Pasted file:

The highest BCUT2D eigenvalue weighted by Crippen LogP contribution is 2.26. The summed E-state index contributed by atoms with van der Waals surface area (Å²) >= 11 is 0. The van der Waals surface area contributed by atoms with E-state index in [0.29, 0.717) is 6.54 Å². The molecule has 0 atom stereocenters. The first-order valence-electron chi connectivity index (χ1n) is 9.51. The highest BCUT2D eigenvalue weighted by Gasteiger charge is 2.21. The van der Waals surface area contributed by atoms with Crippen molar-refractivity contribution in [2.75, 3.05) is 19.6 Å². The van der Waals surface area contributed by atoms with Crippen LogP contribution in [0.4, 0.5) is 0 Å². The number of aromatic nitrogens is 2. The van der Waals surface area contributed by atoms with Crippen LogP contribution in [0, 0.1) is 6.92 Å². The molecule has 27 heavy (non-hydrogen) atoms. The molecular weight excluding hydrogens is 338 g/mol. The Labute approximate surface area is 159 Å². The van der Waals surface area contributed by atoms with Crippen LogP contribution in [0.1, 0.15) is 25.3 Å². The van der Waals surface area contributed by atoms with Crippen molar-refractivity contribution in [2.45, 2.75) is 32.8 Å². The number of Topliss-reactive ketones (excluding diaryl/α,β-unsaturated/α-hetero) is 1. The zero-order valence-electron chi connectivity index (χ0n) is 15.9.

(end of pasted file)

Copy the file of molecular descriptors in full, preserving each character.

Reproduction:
The highest BCUT2D eigenvalue weighted by Crippen LogP contribution is 2.26. The summed E-state index contributed by atoms with van der Waals surface area (Å²) >= 11 is 0. The van der Waals surface area contributed by atoms with E-state index in [0.29, 0.717) is 6.54 Å². The molecule has 0 atom stereocenters. The first-order valence-electron chi connectivity index (χ1n) is 9.51. The highest BCUT2D eigenvalue weighted by Gasteiger charge is 2.21. The van der Waals surface area contributed by atoms with Crippen molar-refractivity contribution in [2.75, 3.05) is 19.6 Å². The van der Waals surface area contributed by atoms with Crippen LogP contribution in [0.4, 0.5) is 0 Å². The number of aromatic nitrogens is 2. The van der Waals surface area contributed by atoms with Crippen LogP contribution in [0, 0.1) is 6.92 Å². The molecule has 27 heavy (non-hydrogen) atoms. The molecular weight excluding hydrogens is 338 g/mol. The Labute approximate surface area is 159 Å². The van der Waals surface area contributed by atoms with Crippen LogP contribution in [0.1, 0.15) is 25.3 Å². The van der Waals surface area contributed by atoms with Crippen molar-refractivity contribution in [2.45, 2.75) is 32.8 Å². The number of Topliss-reactive ketones (excluding diaryl/α,β-unsaturated/α-hetero) is 1. The zero-order valence-electron chi connectivity index (χ0n) is 15.9.